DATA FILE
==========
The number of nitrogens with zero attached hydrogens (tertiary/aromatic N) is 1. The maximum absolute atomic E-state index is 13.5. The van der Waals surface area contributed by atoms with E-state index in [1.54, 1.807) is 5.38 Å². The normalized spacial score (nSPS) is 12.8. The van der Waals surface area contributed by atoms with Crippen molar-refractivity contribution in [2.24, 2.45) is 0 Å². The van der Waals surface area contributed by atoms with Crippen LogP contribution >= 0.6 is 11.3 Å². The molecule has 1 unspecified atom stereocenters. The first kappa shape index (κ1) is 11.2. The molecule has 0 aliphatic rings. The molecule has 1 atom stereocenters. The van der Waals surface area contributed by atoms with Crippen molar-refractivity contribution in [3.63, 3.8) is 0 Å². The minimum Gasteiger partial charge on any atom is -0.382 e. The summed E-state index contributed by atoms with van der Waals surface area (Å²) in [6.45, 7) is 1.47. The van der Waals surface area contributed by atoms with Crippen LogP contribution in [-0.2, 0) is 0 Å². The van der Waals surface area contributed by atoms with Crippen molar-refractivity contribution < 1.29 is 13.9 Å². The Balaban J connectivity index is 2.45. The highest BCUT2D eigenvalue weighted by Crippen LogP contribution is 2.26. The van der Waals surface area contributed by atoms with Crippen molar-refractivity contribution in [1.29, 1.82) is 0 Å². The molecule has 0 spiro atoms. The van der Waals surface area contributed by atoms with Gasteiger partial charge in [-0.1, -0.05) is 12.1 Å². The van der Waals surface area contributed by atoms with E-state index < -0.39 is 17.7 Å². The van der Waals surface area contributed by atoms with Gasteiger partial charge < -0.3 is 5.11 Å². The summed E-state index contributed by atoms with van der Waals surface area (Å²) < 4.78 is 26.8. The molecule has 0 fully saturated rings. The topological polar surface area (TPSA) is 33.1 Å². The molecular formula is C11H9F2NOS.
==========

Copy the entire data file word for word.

The number of nitrogens with zero attached hydrogens (tertiary/aromatic N) is 1. The maximum absolute atomic E-state index is 13.5. The van der Waals surface area contributed by atoms with E-state index in [1.54, 1.807) is 5.38 Å². The normalized spacial score (nSPS) is 12.8. The van der Waals surface area contributed by atoms with Crippen molar-refractivity contribution in [2.24, 2.45) is 0 Å². The van der Waals surface area contributed by atoms with Crippen LogP contribution >= 0.6 is 11.3 Å². The molecule has 1 unspecified atom stereocenters. The first kappa shape index (κ1) is 11.2. The molecule has 0 aliphatic rings. The molecule has 1 atom stereocenters. The van der Waals surface area contributed by atoms with Crippen molar-refractivity contribution in [3.63, 3.8) is 0 Å². The minimum Gasteiger partial charge on any atom is -0.382 e. The summed E-state index contributed by atoms with van der Waals surface area (Å²) in [6.45, 7) is 1.47. The van der Waals surface area contributed by atoms with Crippen LogP contribution in [-0.2, 0) is 0 Å². The van der Waals surface area contributed by atoms with Crippen molar-refractivity contribution < 1.29 is 13.9 Å². The Balaban J connectivity index is 2.45. The highest BCUT2D eigenvalue weighted by Crippen LogP contribution is 2.26. The van der Waals surface area contributed by atoms with Crippen molar-refractivity contribution in [1.29, 1.82) is 0 Å². The molecule has 0 spiro atoms. The van der Waals surface area contributed by atoms with Gasteiger partial charge in [-0.1, -0.05) is 12.1 Å². The van der Waals surface area contributed by atoms with E-state index < -0.39 is 17.7 Å². The van der Waals surface area contributed by atoms with Gasteiger partial charge < -0.3 is 5.11 Å². The summed E-state index contributed by atoms with van der Waals surface area (Å²) < 4.78 is 26.8. The molecule has 0 fully saturated rings. The topological polar surface area (TPSA) is 33.1 Å². The molecular formula is C11H9F2NOS.